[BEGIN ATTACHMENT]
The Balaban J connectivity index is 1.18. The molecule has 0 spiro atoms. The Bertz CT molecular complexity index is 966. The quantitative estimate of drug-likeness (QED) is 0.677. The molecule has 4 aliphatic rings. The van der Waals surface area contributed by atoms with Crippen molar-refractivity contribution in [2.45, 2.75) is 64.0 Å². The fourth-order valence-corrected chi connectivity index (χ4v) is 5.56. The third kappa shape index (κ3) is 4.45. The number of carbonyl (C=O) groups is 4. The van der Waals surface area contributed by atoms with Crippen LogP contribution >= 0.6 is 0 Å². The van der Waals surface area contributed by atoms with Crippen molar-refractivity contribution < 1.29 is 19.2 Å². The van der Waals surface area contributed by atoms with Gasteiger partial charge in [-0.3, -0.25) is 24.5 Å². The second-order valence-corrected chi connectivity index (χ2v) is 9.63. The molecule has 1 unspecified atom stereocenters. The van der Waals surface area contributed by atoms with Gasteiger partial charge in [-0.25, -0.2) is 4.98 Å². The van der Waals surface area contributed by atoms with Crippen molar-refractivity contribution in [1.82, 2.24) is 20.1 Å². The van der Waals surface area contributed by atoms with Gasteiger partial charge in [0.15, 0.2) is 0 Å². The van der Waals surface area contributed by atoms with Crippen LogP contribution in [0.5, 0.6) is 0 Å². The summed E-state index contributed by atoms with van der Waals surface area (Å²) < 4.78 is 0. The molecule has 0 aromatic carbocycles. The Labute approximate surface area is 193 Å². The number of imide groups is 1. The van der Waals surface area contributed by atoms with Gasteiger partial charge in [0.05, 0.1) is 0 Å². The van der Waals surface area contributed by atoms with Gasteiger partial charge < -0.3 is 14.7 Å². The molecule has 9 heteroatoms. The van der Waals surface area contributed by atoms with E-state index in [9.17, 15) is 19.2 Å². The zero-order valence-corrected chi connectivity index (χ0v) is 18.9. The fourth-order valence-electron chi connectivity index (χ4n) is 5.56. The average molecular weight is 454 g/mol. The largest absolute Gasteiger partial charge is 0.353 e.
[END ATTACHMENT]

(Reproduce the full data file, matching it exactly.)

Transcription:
The Balaban J connectivity index is 1.18. The molecule has 0 spiro atoms. The Bertz CT molecular complexity index is 966. The quantitative estimate of drug-likeness (QED) is 0.677. The molecule has 4 aliphatic rings. The van der Waals surface area contributed by atoms with Crippen molar-refractivity contribution in [2.45, 2.75) is 64.0 Å². The fourth-order valence-corrected chi connectivity index (χ4v) is 5.56. The third kappa shape index (κ3) is 4.45. The number of carbonyl (C=O) groups is 4. The van der Waals surface area contributed by atoms with Crippen LogP contribution >= 0.6 is 0 Å². The van der Waals surface area contributed by atoms with Crippen molar-refractivity contribution < 1.29 is 19.2 Å². The van der Waals surface area contributed by atoms with Gasteiger partial charge in [-0.3, -0.25) is 24.5 Å². The second-order valence-corrected chi connectivity index (χ2v) is 9.63. The molecule has 1 unspecified atom stereocenters. The van der Waals surface area contributed by atoms with Gasteiger partial charge in [-0.25, -0.2) is 4.98 Å². The van der Waals surface area contributed by atoms with Crippen molar-refractivity contribution in [1.82, 2.24) is 20.1 Å². The van der Waals surface area contributed by atoms with Gasteiger partial charge in [0.15, 0.2) is 0 Å². The van der Waals surface area contributed by atoms with Crippen LogP contribution in [0.5, 0.6) is 0 Å². The summed E-state index contributed by atoms with van der Waals surface area (Å²) < 4.78 is 0. The molecule has 0 aromatic carbocycles. The Labute approximate surface area is 193 Å². The number of imide groups is 1. The van der Waals surface area contributed by atoms with Gasteiger partial charge in [0.05, 0.1) is 0 Å². The van der Waals surface area contributed by atoms with Gasteiger partial charge < -0.3 is 14.7 Å². The molecule has 9 heteroatoms. The van der Waals surface area contributed by atoms with E-state index in [9.17, 15) is 19.2 Å². The zero-order valence-corrected chi connectivity index (χ0v) is 18.9. The fourth-order valence-electron chi connectivity index (χ4n) is 5.56. The average molecular weight is 454 g/mol. The largest absolute Gasteiger partial charge is 0.353 e.